APA Citation Resources

APA Reference List Guide

The purpose of a reference list is to provide enough unique information so a reader can retrieve listed items easily in a library search. When in doubt, provide more information rather than less.

  • Authors

    One Author

    List the author by last name first, then initial(s).

    • Luby, J. L. (2006). Handbook of preschool mental health: Development, disorders, and treatment. Guilford Press.

    Two Authors

    Write both authors’ last names, followed by initials. Place an ampersand (&) before the second author.

    • Hetzroni, O. E., & Shalahevich, K. (2018). Structure Mapping in Autism Spectrum Disorder: Levels of Information Processing and Relations to Executive Functions. Journal of Autism & Developmental Disorders48(3), 824–833. https://doi.org/10.1007/s10803-017-3376-x

    Three to 20 Authors

    When there are  three to 20 authors write all the authors’ last names and first initials, and use an ampersand (&) before the last name.

    • Lightfoot, C., Cole, M., & Cole, S. (2013). The development of children (7th ed.). Worth Publishers.

    Twenty-one and More Authors

    Include the first 19 authors, followed by three ellipsis points (…), and add the last author.

    • Åkerlund, C., Amrein, K., Andelic, N., Andreassen, L., Anke, A., Antoni, A., Audibert, G., Azouvi, P., Azzolini, M. L., Bartels, R., Barzó, P., Beauvais, R., Beer, R., Bellander, B.-M., Belli, A., Benali, H., Berardino, M., Beretta, L., Blaabjerg, M., … Steyerberg, E. W. (in press). Machine learning algorithms performed no better than regression models for prognostication in traumatic brain injury. Journal of Clinical Epidemiology. https://doi.org/10.1016/j.jclinepi.2020.03.005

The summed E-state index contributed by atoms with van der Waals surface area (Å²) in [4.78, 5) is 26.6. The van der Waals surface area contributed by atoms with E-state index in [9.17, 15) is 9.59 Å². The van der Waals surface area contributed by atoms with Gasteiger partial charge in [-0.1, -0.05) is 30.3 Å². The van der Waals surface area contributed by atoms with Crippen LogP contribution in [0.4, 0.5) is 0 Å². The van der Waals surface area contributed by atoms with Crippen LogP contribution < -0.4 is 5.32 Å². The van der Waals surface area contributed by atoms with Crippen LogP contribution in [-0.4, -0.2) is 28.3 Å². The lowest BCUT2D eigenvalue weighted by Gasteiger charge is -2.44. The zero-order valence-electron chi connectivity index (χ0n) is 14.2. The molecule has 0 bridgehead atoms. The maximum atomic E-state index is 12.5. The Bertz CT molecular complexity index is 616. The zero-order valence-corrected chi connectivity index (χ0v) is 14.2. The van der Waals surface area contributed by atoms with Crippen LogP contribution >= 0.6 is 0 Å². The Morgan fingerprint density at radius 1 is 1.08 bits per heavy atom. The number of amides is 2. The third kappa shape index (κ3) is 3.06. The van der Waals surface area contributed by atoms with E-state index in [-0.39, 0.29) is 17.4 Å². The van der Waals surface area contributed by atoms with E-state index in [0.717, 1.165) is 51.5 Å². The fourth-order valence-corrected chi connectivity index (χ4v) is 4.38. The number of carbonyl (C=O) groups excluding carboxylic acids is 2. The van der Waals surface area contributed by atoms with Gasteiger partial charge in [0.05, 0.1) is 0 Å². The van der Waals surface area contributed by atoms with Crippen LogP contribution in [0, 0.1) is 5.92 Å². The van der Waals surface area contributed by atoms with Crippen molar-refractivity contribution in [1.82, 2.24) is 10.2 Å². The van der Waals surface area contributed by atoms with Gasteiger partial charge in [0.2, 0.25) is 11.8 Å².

An article that is not quite ready for publication is labeled in press, and is considered an online preview.

  • Dates

    Books & Journals

    Give in parentheses the year the work was published.

    • Levy, S. (2011). In the plex: How Google thinks, works, and shapes our lives. Simon & Schuster.

    Magazines, Newsletters, & Newspapers

    Give the year and the exact date of publication (month or month and day). If the date is given as a season give the year and season separated by a comma and enclosed in parentheses.

    • Clay, R. (2008, June). Science vs. ideology: Psychologists fight back about the misuse of research. Monitor on Psychology, 39(6). https://www.apa.org/monitor/2008/06/ideology
    • Schwartz, J. (1993, September 30). Obesity affects economic, social status. The Washington Post, A1, A4.

    No Date

    If no date is available write n.d. in parentheses.

    • O’Keefe, E. (n.d.). Egoism & the crisis in Western values. http://www.onlineoriginals.com/showitem.asp?itemID=135
  • eBooks

    EBSCOhost eBook Collection

    Treat eBooks the same way you would a book in print. There is no need to include information indicating the item is an eBook. If the eBook includes a DOI include that in your reference.